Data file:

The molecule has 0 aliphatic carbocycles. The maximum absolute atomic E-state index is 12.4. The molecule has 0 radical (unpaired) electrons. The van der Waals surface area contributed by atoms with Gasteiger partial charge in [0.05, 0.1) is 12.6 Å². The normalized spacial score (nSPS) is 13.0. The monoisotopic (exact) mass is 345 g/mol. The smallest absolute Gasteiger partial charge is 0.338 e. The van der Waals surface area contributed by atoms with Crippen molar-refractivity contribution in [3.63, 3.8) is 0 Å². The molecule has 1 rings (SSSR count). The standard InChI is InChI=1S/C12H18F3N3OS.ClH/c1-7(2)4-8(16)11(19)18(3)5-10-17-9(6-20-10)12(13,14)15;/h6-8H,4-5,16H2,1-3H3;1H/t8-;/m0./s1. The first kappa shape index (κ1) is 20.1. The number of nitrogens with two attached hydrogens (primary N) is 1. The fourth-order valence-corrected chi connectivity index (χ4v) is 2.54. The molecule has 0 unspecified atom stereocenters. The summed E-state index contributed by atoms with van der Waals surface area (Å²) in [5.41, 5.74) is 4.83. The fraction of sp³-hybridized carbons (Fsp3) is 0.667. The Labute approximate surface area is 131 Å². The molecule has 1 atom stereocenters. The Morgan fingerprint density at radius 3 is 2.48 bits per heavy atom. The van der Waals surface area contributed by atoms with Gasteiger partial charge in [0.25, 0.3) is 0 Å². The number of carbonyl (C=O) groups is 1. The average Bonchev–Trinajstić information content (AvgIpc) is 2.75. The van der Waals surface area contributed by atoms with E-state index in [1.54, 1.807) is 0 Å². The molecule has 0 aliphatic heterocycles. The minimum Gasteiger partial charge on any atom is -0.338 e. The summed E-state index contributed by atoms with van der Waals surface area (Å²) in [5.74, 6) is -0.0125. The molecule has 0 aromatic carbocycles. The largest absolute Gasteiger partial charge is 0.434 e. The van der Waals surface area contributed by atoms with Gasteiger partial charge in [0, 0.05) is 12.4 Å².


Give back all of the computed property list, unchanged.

The molecule has 0 aliphatic carbocycles. The maximum absolute atomic E-state index is 12.4. The molecule has 0 radical (unpaired) electrons. The van der Waals surface area contributed by atoms with Gasteiger partial charge in [0.05, 0.1) is 12.6 Å². The normalized spacial score (nSPS) is 13.0. The monoisotopic (exact) mass is 345 g/mol. The smallest absolute Gasteiger partial charge is 0.338 e. The van der Waals surface area contributed by atoms with Crippen molar-refractivity contribution in [3.63, 3.8) is 0 Å². The molecule has 1 rings (SSSR count). The standard InChI is InChI=1S/C12H18F3N3OS.ClH/c1-7(2)4-8(16)11(19)18(3)5-10-17-9(6-20-10)12(13,14)15;/h6-8H,4-5,16H2,1-3H3;1H/t8-;/m0./s1. The first kappa shape index (κ1) is 20.1. The number of nitrogens with two attached hydrogens (primary N) is 1. The fourth-order valence-corrected chi connectivity index (χ4v) is 2.54. The molecule has 0 unspecified atom stereocenters. The summed E-state index contributed by atoms with van der Waals surface area (Å²) in [5.41, 5.74) is 4.83. The fraction of sp³-hybridized carbons (Fsp3) is 0.667. The Labute approximate surface area is 131 Å². The molecule has 1 atom stereocenters. The Morgan fingerprint density at radius 3 is 2.48 bits per heavy atom. The van der Waals surface area contributed by atoms with Gasteiger partial charge in [0.25, 0.3) is 0 Å². The number of carbonyl (C=O) groups is 1. The average Bonchev–Trinajstić information content (AvgIpc) is 2.75. The van der Waals surface area contributed by atoms with E-state index in [1.54, 1.807) is 0 Å². The molecule has 0 aliphatic heterocycles. The minimum Gasteiger partial charge on any atom is -0.338 e. The summed E-state index contributed by atoms with van der Waals surface area (Å²) in [5.74, 6) is -0.0125. The molecule has 0 aromatic carbocycles. The largest absolute Gasteiger partial charge is 0.434 e. The van der Waals surface area contributed by atoms with Gasteiger partial charge in [0, 0.05) is 12.4 Å².